“We’re all-in. What now?”
Building a sustainability strategy starts at the top and diffuses throughout the company. Once there’s buy-in at every level, the next questions are, “Do you know where to begin? Do you have the infrastructure to measure success during the implementation?”
Where to begin
The proposed SEC guidelines, if approved, will require climate risk reporting, including data on Scope 1, 2, and 3 emissions. My simple descriptions below are a useful starting point but my colleague Chelsea Davis explains these terms in a clear, practical, and detailed manner to help your teams understand these different emission sources:
- Scope 1 refers to direct emissions from sources your business owns or controls
- Scope 2 describes indirect emissions from the utilities the company purchases
- Scope 3 is all other indirect emissions that happen in your value chain
I encourage business leaders to start with their climate risk assessment and then focus on measuring their Scope 1 and 2 emissions. Quantifying Scope 3 impacts is easy for the SEC to require but difficult for you to deliver, especially without the right resources to collect and interpret data. How can you report on the carbon emissions of your value chain when many of those companies probably don’t even know their embodied carbon emissions? Introduce your suppliers to technology that automates the process of tracking your emissions across all three levels!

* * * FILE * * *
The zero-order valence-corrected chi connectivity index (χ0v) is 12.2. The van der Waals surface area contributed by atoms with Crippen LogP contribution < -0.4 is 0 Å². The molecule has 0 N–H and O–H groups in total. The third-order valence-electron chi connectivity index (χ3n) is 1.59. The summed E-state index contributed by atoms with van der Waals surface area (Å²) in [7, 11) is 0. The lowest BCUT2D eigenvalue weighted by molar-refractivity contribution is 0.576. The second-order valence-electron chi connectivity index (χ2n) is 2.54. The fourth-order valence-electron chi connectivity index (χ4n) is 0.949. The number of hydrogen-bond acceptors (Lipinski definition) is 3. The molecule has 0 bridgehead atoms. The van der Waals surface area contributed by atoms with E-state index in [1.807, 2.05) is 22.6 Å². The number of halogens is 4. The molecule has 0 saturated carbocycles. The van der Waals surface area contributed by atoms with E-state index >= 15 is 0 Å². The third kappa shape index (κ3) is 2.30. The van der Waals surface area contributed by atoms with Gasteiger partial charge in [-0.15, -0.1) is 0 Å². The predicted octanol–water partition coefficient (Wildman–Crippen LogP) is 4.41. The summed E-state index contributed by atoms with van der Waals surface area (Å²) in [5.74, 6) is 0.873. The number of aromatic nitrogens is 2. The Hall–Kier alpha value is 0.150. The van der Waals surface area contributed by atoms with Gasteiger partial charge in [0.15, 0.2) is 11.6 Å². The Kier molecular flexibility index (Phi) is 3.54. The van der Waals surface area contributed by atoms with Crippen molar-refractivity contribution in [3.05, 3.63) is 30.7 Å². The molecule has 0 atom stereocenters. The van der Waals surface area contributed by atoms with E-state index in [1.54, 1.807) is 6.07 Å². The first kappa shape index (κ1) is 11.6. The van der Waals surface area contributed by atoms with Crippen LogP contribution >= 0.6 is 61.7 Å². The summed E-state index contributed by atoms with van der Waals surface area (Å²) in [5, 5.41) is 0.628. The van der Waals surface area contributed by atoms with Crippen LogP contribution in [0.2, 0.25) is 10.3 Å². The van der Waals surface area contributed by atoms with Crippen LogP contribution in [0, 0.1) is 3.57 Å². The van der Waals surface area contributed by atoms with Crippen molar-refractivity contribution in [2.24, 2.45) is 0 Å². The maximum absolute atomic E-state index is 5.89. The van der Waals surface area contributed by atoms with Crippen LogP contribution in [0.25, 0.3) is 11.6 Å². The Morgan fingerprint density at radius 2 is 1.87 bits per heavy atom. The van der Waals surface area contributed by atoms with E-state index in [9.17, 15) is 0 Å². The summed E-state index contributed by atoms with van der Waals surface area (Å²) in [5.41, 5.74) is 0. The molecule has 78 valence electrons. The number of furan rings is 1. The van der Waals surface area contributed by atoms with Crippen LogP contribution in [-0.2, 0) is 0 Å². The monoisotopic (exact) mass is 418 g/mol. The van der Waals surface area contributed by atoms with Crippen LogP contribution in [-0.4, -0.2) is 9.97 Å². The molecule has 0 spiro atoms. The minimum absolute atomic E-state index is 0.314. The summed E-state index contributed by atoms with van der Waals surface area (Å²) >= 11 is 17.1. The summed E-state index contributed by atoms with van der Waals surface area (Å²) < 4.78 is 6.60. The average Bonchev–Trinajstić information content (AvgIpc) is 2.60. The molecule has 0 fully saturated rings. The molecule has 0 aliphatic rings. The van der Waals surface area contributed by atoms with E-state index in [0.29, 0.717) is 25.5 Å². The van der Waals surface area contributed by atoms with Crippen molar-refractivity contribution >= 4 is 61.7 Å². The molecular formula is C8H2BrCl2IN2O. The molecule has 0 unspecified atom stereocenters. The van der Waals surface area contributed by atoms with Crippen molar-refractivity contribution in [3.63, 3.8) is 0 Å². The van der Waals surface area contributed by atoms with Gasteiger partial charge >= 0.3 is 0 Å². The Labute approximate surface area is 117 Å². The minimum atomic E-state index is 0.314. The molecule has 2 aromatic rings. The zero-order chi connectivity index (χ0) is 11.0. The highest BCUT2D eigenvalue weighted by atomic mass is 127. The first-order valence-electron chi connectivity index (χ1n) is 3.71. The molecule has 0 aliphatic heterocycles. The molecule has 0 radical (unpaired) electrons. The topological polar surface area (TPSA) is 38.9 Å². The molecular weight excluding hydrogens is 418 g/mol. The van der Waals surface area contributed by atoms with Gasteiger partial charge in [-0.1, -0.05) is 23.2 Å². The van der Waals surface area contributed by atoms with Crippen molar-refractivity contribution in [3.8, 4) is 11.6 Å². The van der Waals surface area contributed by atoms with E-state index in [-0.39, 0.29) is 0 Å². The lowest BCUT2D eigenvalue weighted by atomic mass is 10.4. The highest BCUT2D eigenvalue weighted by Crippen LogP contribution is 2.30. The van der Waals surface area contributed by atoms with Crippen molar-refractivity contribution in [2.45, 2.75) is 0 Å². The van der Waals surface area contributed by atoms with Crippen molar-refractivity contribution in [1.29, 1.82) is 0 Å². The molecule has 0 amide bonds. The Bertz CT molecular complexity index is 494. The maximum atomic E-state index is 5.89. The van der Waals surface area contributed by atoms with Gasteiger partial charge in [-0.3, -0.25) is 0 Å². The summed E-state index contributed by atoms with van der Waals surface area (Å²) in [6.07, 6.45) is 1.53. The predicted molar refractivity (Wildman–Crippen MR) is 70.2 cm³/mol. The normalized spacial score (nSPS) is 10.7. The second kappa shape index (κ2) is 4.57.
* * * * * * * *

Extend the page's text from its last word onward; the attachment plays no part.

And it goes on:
Generally speaking, the highest sustainability ROI comes from improving existing operations. As So, after assessing your Scope 1 emissions, consider implementing energy conservation measures like new lights, building automation systems, lighting controls, and system optimization processes. These steps alone typically save 30%-50% on current building emissions.
Automating labor-intensive manual tasks is another quick start to increase sustainability ROI. Start with spreadsheets. From building the workbooks to the subsequent calculations and projections, you can free hours of staff time to address higher-value initiatives—including ESG reporting! Advanced, centralized platforms like Atrius® Sustainability simplify reporting frameworks worldwide.